"The raspberry is the Cadillac of berries," Don used to say. Affectionately known as the Berry Patch Man, Don was a gentle soul who, each July, opened wide his heavy wooden farm door to the best raspberry patch in town.
Summer after summer, day after day, I'd drive down the long and winding gravel road to pay for the privilege of searching through his bushes for multitudes of hidden red gems. It was lucky for us, the pickers, that the Berry Patch Man always charged less for his pints than what the grocery stores were charging, even though his berries were twice the size and twice the sweetness without the 'help' of a bit of insecticide. Often I would have to insist that he take a couple of extra dollars for all the berries I ate while picking!
Even on the hottest days the Berry Patch Man always dressed in denim overalls and a crisp white shirt and would relax in a lawn chair under the shade of his truck's canopy. He liked to keep a watchful eye on his pickers who were usually happily chattering away about raspberry pies, raspberries on ice cream, raspberries in cereal. But once out of earshot of the contented farmer, the conversation in the prickly rows would often turn somber and a familiar nagging question would surface: what will become of the patch when Don dies?
My friendship with the Berry Patch Man had grown over the years and I had discovered that he wasn't much interested in the things of the Lord. Sometimes I mentioned certain Bible verses to him, but he was always "too busy" to check them out. But spiritual issues aside, there was still an openness between us.
One day he told me about a large lump in his abdomen. It was nothing, he insisted. The doctors were smart and medication would handle it. A little radiation, a little chemo, and that would be that. "I'll be back next year," the Berry Patch Man assured me as he bent down to encourage one of his littlest pickers with an Oreo cookie.
He did return the next year but he was also spending more time in the hospital. "Don might not be around another year," I told a friend who shared my fondness for this man in overalls. The two of us began to pray in earnest: "Please Lord, don't take Don until he knows you."
That fall I received word that there was nothing more the doctors could do for the Berry Patch Man and he was now in hospice. He remained in denial as to the seriousness of his condition. He informed me he was going to get well and leave this place because he had to prune and ready his bushes for the next year as well as fill in low spots in the gravel road where the rains had washed out.
During my visits I would sometimes talk about the Lord and he would carefully listen. Each time before I left I asked if he wanted me to pray for him and he always said yes. As I gently rubbed orange-scented lotion on his 80-year old hands and swollen feet, I kept pointing Don to the Lord Jesus, the true Door, according to John 10:9. I wasn't even sure how much he understood, but I kept encouraging him to walk through that Door, trade his denim overalls for a white robe of righteousness, and give his sins to Jesus. "I'm trying," the child in him once said.
Then one day he was agitated and upset. The spiritual atmosphere in his room had changed dramatically and I became painfully aware of the truth stated in Ephesians 6:12, that we don't wrestle against flesh or blood, but against principalities and powers of wickedness. "I've got you figured out," he glared at me. "I know what you're up to. You're concerned about my soul. Well, I'm telling you that I'm not going to stand for it and I won't have it!" I left the hospice center tearful that day and vowed to give Don emotional and spiritual space.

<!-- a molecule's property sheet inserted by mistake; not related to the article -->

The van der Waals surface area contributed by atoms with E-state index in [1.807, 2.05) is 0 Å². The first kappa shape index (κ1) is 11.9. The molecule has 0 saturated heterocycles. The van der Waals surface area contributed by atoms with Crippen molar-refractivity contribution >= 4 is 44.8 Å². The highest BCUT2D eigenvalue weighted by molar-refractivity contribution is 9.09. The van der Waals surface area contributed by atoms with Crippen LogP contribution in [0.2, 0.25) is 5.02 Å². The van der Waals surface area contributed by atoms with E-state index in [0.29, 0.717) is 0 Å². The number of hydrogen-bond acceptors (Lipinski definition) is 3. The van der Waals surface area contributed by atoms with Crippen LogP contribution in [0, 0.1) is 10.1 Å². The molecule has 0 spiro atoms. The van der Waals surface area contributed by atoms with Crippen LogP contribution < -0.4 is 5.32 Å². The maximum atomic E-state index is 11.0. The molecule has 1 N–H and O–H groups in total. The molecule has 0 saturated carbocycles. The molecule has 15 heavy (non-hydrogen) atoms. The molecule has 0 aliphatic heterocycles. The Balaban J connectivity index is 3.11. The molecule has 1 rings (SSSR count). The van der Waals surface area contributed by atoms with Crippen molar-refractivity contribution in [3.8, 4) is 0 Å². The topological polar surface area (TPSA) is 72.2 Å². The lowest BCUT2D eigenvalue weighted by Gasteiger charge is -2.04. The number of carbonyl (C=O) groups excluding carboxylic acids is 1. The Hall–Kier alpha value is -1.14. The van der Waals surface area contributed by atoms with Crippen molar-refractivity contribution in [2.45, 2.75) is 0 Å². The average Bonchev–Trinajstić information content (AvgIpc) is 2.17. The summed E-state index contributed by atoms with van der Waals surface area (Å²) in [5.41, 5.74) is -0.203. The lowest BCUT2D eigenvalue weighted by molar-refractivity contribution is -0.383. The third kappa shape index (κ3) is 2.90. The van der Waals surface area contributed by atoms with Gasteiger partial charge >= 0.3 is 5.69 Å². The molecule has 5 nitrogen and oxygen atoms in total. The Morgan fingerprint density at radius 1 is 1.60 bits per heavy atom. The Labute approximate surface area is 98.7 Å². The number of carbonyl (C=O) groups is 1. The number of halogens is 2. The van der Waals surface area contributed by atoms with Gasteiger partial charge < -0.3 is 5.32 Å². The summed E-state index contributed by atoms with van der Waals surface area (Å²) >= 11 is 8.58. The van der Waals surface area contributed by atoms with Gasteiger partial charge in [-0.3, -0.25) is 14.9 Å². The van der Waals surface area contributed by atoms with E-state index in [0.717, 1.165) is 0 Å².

I stayed away for two full weeks and prayed and meditated on Job 33:14-18: "For God may speak in one way, or in another, yet man does not perceive it. In a dream, in a vision of the night, when deep sleep falls upon men, while slumbering on their beds, then He opens the ears of men and seals their instruction. In order to turn man from his deed and conceal pride from man, He keeps back his soul from the Pit and his life from perishing by the sword."
One day the first thought that came to me as I awoke was that I should resume my visits. "There's just the person I want to see!" he smiled in warm recognition as I approached his bed. "I've been wanting to talk to you and tell you that I think I have a better understanding of things now." I asked him to clarify. "I think I've gotten somewhere...from there to here," he said. "I think I've made some progress."
Was the Berry Patch Man telling me, in his own simple and unique way, that he had completed some necessary and important spiritual work to prepare himself for eternity? In Acts 16:14 the Lord opened the heart of Lydia. Had God opened the heart of our Berry Patch Man and given him wisdom and instruction in an unseen way as he slept?
The Berry Patch Man spent more time sleeping as that gray December advanced. Eventually he slipped into a coma. He died a peaceful death and I was with him just two hours before he left this world.
Today the Berry Patch Man's acreage is owned by his family who has no interest in the raspberry business. The neglected patch is overgrown; Don's experienced and weathered hands will never again prune the bushes. The berries wait to be plucked each July but the only pickers to be seen are the hungry birds. And the sturdy farm door that once gave access to hundreds of eager raspberry pickers? It remains securely locked.
But there's another, far more important Door to consider. I'm grateful that this Door is always open, and I'm hoping that a certain raspberry farmer took hold of nail-scarred hands and walked through it.
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